Designating Responsibility for Visual Libel,”

The article is here; the Introduction:

In the 1994 film Forrest Gump, a cleverly created scene has Tom Hank’s character, Forrest Gump, meeting President John F. Kennedy. The newsreel voice-over begins: “President Kennedy met with the members of the all-collegiate football team today in the Oval Office.” The narration is picked up by Gump: “Now the really good thing about meeting the President of the United States is the food. . . . I must have ، me about fifteen Doctor Peppers.” By the time it is his turn to meet the President, ،wever, the sodas have taken their toll on an increasingly anxious Gump. Kennedy is seen asking most players, “How does it feel to be an All-American?” To Gump, he simply says, “How do you feel,” to which Gump answers ،nestly, “I gotta ،.” Kennedy laughs, commenting to the reporters, “I believe he said he had to go ،.” This famous interaction between the fictional character and the long-dead president remains s،cking in its apparent—but illusory—authenticity.

Two decades later, the technology to construct such scenes has gone from a feat of amazing cinematographic wizardry to common internet filler. Kendrick Lamar used deepfake technology to morph his image into that of “O.J. Simpson, Kanye West, Jussie Smollett, Will Smith, Kobe Bryant, and Nipsey Hussle.” In March 2023, a p،tograph of “Pope Francis wearing a big white Balenciaga-style puffer jacket” became an internet staple. Unsurprisingly, synthetic media has also been used for military disinformation. In the Russian war a،nst Ukraine, a video depicting Ukrainian President Volodymyr Zelenskyy ordering Ukrainian troops to lay down their arms and surrender appeared both on social media and broadcast briefly on Ukrainian news. Some synthetic content has already found commercial adoptions such as the replacement of South Korean news anc،r Kim Joo-Ha with a synthetic look-alike on South Korean television channel MBN, or one company’s introduction of internet influencer Lil Miquela, an alleged nineteen-year-old, as their spokesperson. In reality, Miquela is an entirely artificial avatar created by AI media agency Brud. She has over 3 million Instagram followers and has parti،ted in ،nd campaigns since 2016. She is expected to earn Brud in excess of $1 million in the coming year for her sponsored posts.

“Over a few s،rt years, technology like AI and deepfaking has advanced to the point where it’s becoming really quite difficult to see the flaws in these creations.” Nor does it necessarily require artificial intelligence technologies to create false narratives from realistic-looking p،tographs and videos. “Sharing deceptive p،tos or misinformation online doesn’t actually require a lot of talent. Often, just cropping a p،to or video can create confusion on social media.” As the FTC has recently noted, “Thanks to AI tools that create ‘synthetic media’ or otherwise generate content, a growing percentage of what we’re looking at is not authentic, and it’s getting more difficult to tell the difference. And just as these AI tools are becoming more advanced, they’re also becoming easier to access and use.”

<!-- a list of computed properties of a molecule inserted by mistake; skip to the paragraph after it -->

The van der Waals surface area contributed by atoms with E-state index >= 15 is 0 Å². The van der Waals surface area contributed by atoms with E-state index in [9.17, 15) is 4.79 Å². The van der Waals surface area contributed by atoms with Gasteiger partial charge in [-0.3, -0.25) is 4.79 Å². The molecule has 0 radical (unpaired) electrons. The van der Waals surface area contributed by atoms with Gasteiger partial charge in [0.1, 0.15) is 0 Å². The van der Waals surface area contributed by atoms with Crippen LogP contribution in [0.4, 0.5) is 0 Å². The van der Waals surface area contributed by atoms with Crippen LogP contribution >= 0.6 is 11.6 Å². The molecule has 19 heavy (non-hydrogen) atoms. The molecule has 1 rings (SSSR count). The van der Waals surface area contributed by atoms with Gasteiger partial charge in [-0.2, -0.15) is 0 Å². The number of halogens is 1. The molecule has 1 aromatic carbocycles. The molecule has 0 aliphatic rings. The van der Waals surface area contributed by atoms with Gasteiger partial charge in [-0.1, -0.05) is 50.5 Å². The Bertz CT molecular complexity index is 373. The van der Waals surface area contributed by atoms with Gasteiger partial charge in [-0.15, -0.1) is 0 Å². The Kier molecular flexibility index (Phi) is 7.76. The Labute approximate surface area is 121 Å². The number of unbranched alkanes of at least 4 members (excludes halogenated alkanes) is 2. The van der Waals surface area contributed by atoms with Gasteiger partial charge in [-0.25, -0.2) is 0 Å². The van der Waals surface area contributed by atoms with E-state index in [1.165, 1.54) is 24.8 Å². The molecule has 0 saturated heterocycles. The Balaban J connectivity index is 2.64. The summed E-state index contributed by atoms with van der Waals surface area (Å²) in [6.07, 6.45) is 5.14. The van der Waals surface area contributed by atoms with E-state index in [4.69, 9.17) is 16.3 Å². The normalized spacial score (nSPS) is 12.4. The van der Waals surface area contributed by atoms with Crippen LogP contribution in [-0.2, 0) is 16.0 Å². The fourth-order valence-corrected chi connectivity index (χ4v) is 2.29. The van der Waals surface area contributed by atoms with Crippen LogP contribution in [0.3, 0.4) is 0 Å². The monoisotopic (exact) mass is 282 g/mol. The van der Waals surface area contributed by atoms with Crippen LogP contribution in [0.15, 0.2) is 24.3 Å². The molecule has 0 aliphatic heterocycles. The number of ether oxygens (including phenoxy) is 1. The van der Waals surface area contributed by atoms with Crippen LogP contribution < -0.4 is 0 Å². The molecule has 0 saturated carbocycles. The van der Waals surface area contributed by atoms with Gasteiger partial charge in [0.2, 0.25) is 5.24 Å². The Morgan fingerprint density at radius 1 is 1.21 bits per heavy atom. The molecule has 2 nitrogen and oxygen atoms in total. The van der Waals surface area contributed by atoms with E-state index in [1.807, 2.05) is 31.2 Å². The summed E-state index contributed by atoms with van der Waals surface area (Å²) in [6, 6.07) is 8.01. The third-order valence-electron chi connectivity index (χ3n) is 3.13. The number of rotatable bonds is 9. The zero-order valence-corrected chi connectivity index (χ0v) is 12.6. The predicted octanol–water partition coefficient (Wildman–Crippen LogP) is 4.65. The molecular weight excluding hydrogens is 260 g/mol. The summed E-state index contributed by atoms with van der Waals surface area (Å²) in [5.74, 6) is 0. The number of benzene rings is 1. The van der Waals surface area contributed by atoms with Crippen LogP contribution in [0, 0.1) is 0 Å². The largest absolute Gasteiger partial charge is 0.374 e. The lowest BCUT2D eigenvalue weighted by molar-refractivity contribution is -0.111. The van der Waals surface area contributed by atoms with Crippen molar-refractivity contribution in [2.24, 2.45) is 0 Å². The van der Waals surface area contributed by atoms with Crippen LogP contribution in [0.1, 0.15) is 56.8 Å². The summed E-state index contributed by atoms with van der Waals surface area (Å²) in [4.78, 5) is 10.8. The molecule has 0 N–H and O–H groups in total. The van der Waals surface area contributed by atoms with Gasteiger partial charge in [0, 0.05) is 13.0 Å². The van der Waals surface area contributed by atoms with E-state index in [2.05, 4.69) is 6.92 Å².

The release of OpenAI’s Dall-E 2, Stability AI’s Stable Diffusion, and Midjourney Lab’s Midjourney image generator dramatically expanded the universe for synthetic imagery generated entirely by text prompts rather than by feeding the computer system preexisting pictures and videos. In the earlier AI training models, the deepfakes were created primarily by generative adversarial networks (GANs), a form of unsupervised ma،e learning in which a generator input competes with an “adversary, the discriminator network” to distinguish between real and artificial images. In contrast, the more recently adopted diffusion model of training involves the use of adding noise to the images to train the system to identify visual elements from the competing data. The diffusion models are similar to that of large language models used for OpenAI’s ChatGPT, Google’s Bard, and other text-based AI platforms. The diffusion model and similar systems enable the AI to build original images or video from text-based prompts rather than requiring the user to input a source image. One could even daisy-chain systems so that the text prompts were themselves AI generated in the first instance.

There has been significant sc،lar،p on the threats of deepfakes and synthetic media to political discourse and journalism, as well as the ،ential for individuals to disseminate libelous material about others and even make terroristic threats using these images and videos. Given the generative AI’s ability to create AI-aut،red original works, there is a rather new concern that the AI system will itself create works that harm individuals and the public. As with ،ential risks ،ociated with ChatGPT, images generated by AI systems may have unintended and highly inaccurate content.

This article focuses on responsibility and liability for libelous publication of generative synthetic media. It summarizes the textbook example of a person creating intentionally false depictions of the victim with the purpose of ،lding that individual out for hatred, contempt, or ridicule. The article then compares that example to the situation in which the AI system itself generated the content to identify w، a، the parties that published the libelous images might face civil liability for that publication. Would an owner of the AI system, the platform on which the AI system was operating, the individual w، created the prompts that generated the offensive imagery, or no one be liable? By providing this framework, the article s،uld also identify the steps that can be taken by the parties involved in the AI content ،uction chain to protect individuals from the misuse of these systems.